Assessment of the pulpwood quality of standing trees using near infrared spectroscopy

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Publication details

Schimleck, LR, Michell, AJ, Raymond, CA & Muneri, A 1998, 'Assessment of the pulpwood quality of standing trees using near infrared spectroscopy', Journal of Near Infrared Spectroscopy, vol. 6A, pp. 117-123.

The definitive publisher-authenticated version is available online at http://dx.doi.org/doi: 10.1255/jnirs.178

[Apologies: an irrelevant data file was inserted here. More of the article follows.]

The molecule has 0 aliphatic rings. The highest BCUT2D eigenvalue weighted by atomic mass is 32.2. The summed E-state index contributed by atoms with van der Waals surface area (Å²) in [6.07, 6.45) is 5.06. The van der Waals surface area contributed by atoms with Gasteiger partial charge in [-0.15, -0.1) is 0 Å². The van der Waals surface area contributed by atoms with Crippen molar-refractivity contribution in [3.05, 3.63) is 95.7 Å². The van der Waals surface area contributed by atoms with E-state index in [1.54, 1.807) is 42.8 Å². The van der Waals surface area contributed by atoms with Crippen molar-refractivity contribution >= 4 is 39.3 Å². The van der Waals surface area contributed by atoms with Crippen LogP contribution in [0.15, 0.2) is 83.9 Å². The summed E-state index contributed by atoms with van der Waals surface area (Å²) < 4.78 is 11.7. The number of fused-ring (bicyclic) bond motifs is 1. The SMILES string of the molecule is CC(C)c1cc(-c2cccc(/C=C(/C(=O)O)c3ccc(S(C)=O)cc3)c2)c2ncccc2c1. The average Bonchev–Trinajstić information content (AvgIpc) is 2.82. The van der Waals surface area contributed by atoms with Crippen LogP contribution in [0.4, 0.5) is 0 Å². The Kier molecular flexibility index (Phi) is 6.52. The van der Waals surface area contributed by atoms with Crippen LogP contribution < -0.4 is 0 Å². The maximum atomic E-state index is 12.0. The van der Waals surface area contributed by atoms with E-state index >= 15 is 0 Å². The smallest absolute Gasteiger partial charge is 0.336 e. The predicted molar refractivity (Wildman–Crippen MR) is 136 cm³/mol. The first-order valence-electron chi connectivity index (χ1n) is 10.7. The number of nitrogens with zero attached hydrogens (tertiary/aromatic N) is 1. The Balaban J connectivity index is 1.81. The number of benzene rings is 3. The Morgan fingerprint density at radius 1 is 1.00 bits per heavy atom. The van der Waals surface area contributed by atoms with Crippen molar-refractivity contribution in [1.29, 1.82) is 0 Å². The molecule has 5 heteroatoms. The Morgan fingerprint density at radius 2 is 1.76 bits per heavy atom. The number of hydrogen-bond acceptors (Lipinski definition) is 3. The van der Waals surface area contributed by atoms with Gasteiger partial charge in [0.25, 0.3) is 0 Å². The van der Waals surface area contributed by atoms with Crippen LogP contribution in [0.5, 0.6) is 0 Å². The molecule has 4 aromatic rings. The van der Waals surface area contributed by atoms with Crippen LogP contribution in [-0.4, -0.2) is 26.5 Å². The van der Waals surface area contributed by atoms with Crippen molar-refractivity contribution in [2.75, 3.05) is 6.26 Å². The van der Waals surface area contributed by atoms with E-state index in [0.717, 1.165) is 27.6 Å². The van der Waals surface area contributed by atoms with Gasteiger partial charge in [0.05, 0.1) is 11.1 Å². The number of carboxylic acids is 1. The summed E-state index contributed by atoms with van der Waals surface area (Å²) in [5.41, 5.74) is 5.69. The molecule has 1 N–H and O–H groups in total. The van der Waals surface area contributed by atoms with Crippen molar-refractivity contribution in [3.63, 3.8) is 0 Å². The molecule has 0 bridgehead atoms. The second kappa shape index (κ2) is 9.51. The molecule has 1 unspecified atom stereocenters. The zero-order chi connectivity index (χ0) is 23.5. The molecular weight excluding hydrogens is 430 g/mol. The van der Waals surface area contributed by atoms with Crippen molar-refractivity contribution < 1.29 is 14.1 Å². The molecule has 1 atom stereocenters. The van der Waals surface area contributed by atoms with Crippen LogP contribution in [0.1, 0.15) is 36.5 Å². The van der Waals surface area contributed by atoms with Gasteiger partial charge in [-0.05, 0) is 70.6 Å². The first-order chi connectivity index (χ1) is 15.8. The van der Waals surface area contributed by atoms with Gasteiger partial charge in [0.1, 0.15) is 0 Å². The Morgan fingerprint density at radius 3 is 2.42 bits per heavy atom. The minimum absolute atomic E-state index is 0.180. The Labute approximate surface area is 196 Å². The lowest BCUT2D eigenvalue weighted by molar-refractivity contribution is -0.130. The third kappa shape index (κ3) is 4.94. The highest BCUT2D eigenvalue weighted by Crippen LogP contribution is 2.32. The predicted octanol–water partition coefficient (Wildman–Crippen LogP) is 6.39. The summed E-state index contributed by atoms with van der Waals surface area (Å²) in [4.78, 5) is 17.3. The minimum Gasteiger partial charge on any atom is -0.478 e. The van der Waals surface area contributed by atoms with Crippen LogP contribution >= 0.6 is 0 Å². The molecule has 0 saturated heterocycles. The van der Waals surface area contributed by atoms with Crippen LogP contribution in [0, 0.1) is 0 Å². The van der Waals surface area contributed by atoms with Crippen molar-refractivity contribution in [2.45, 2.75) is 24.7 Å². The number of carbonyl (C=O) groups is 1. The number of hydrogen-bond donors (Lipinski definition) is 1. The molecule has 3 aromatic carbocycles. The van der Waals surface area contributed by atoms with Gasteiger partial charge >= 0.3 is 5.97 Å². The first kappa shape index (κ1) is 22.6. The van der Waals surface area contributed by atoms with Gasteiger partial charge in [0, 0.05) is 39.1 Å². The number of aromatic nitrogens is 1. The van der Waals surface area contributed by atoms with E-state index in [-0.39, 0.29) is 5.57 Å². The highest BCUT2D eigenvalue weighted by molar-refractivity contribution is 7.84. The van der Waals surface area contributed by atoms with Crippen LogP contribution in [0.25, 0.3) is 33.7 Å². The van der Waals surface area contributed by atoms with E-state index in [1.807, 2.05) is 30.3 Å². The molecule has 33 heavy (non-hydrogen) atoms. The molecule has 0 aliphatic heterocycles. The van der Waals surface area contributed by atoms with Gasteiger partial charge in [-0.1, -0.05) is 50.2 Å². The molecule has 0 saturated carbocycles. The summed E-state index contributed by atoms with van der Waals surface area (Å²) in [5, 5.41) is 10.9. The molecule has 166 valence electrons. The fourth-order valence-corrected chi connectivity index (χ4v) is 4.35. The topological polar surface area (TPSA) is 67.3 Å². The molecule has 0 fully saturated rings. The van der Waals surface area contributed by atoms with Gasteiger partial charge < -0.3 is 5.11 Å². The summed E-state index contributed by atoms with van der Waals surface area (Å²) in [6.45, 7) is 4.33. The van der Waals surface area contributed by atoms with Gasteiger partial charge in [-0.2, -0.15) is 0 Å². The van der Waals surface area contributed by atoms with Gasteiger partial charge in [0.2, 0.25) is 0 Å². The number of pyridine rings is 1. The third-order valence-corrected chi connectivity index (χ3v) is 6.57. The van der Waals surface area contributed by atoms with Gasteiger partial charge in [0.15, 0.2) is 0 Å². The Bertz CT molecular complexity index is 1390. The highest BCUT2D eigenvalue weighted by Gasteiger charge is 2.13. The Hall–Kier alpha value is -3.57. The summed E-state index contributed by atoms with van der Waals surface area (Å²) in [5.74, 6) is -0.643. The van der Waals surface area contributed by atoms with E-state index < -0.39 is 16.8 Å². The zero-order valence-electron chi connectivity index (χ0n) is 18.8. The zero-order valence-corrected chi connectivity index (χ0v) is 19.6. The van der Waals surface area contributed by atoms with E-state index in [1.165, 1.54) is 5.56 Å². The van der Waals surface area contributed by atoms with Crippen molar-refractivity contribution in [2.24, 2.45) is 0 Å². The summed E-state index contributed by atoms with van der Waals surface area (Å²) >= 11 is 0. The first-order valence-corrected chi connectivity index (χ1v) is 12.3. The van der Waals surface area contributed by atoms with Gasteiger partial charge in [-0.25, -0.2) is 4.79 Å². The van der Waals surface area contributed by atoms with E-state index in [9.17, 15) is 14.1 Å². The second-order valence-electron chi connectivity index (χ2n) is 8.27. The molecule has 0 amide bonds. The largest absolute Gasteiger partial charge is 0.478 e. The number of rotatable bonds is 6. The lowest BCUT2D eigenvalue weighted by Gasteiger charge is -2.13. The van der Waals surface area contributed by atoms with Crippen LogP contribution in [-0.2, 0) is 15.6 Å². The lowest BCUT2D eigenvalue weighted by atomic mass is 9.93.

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In Australia, considerable effort has been directed at improving the pulp yield of plantation grown trees through tree breeding programs. However, an improvement in pulp yield relies on the assessment of large numbers of trees. Traditional methods of assessment are expensive, time consuming and destructive, inhibiting their use. Cores can be extracted non-destructively from standing trees using TRECOR, a handheld motor driven drill. The cores are milled, their near-infrared spectra obtained and pulp yield estimated using an appropriate calibration model. The height at which the core is taken is very important. It must represent the whole tree and sampling must be easy and practical. The longitudinal and radial (within-tree) variation of pulp yield for 15 Eucalyptus nitens trees was examined using near-infrared (NIR) spectroscopy. The trees were taken from three families (five trees per family) selected for giving high, medium and low pulp yields espectively. Three trees (one from each family) were examined in detail. Maps of within-tree variation of pulp yield were developed. Pulp yield was found to be highly variable within individual trees and between trees of the same family. The yield of samples from 10% of tree height (approximately 2.2 m) gave the best correlation with whole-tree yield. Samples from 5% of tree height (approximately 1.1 m) gave a slightly lower correlation but provided a more convenient sampling height. Ten Eucalyptus globulus and ten E. nitenstrees growing on five sites in Australia were used to examine the longitudinal variation of pulp yield. Trees from sites in Tasmania, Western Australia and Victoria were sampled. The optimal sampling height for E. globulus was 1.1 m. No single sampling height could be recommended for E. nitens due to large site effects.

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